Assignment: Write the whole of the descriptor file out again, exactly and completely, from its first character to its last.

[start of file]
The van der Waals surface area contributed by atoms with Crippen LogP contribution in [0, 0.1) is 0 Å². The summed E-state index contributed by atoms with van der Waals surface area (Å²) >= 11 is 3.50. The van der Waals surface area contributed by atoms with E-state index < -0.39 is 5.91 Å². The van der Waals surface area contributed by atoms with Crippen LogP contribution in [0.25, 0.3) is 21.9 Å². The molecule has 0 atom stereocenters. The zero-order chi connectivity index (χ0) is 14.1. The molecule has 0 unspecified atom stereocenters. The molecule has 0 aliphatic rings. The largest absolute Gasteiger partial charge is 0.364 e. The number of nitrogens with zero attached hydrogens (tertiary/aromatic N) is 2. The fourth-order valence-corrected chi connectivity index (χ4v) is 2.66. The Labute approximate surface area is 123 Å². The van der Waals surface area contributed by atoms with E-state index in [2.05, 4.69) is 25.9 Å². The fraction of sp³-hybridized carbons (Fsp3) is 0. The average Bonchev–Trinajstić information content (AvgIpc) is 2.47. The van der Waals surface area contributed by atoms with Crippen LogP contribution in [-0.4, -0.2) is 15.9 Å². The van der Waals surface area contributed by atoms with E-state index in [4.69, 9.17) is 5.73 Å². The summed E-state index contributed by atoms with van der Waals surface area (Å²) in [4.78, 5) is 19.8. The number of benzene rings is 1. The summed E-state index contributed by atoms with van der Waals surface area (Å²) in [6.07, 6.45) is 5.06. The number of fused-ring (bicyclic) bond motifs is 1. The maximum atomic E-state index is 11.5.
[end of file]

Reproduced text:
The van der Waals surface area contributed by atoms with Crippen LogP contribution in [0, 0.1) is 0 Å². The summed E-state index contributed by atoms with van der Waals surface area (Å²) >= 11 is 3.50. The van der Waals surface area contributed by atoms with E-state index < -0.39 is 5.91 Å². The van der Waals surface area contributed by atoms with Crippen LogP contribution in [0.25, 0.3) is 21.9 Å². The molecule has 0 atom stereocenters. The zero-order chi connectivity index (χ0) is 14.1. The molecule has 0 unspecified atom stereocenters. The molecule has 0 aliphatic rings. The largest absolute Gasteiger partial charge is 0.364 e. The number of nitrogens with zero attached hydrogens (tertiary/aromatic N) is 2. The fourth-order valence-corrected chi connectivity index (χ4v) is 2.66. The Labute approximate surface area is 123 Å². The van der Waals surface area contributed by atoms with E-state index in [2.05, 4.69) is 25.9 Å². The fraction of sp³-hybridized carbons (Fsp3) is 0. The average Bonchev–Trinajstić information content (AvgIpc) is 2.47. The van der Waals surface area contributed by atoms with Crippen LogP contribution in [-0.4, -0.2) is 15.9 Å². The van der Waals surface area contributed by atoms with E-state index in [4.69, 9.17) is 5.73 Å². The summed E-state index contributed by atoms with van der Waals surface area (Å²) in [4.78, 5) is 19.8. The number of benzene rings is 1. The summed E-state index contributed by atoms with van der Waals surface area (Å²) in [6.07, 6.45) is 5.06. The number of fused-ring (bicyclic) bond motifs is 1. The maximum atomic E-state index is 11.5.